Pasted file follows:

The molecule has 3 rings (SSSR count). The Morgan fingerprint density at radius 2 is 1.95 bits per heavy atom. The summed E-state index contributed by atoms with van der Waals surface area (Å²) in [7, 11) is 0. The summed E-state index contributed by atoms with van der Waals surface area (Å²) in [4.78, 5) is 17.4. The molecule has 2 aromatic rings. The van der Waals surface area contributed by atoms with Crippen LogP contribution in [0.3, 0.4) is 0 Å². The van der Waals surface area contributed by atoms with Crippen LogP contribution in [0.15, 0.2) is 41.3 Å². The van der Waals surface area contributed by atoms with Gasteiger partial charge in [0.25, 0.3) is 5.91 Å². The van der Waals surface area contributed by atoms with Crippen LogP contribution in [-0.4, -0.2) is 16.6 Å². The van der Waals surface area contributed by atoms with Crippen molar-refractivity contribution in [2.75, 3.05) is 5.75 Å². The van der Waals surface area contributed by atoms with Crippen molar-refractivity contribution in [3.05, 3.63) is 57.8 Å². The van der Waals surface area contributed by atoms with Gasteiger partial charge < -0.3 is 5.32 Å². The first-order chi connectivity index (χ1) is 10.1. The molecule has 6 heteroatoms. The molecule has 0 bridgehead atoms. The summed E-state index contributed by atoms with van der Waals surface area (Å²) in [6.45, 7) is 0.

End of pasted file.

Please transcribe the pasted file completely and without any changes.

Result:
The molecule has 3 rings (SSSR count). The Morgan fingerprint density at radius 2 is 1.95 bits per heavy atom. The summed E-state index contributed by atoms with van der Waals surface area (Å²) in [7, 11) is 0. The summed E-state index contributed by atoms with van der Waals surface area (Å²) in [4.78, 5) is 17.4. The molecule has 2 aromatic rings. The van der Waals surface area contributed by atoms with Crippen LogP contribution in [0.3, 0.4) is 0 Å². The van der Waals surface area contributed by atoms with Crippen LogP contribution in [0.15, 0.2) is 41.3 Å². The van der Waals surface area contributed by atoms with Gasteiger partial charge in [0.25, 0.3) is 5.91 Å². The van der Waals surface area contributed by atoms with Crippen LogP contribution in [-0.4, -0.2) is 16.6 Å². The van der Waals surface area contributed by atoms with Crippen molar-refractivity contribution in [2.75, 3.05) is 5.75 Å². The van der Waals surface area contributed by atoms with Crippen molar-refractivity contribution in [3.05, 3.63) is 57.8 Å². The van der Waals surface area contributed by atoms with Gasteiger partial charge < -0.3 is 5.32 Å². The first-order chi connectivity index (χ1) is 10.1. The molecule has 6 heteroatoms. The molecule has 0 bridgehead atoms. The summed E-state index contributed by atoms with van der Waals surface area (Å²) in [6.45, 7) is 0.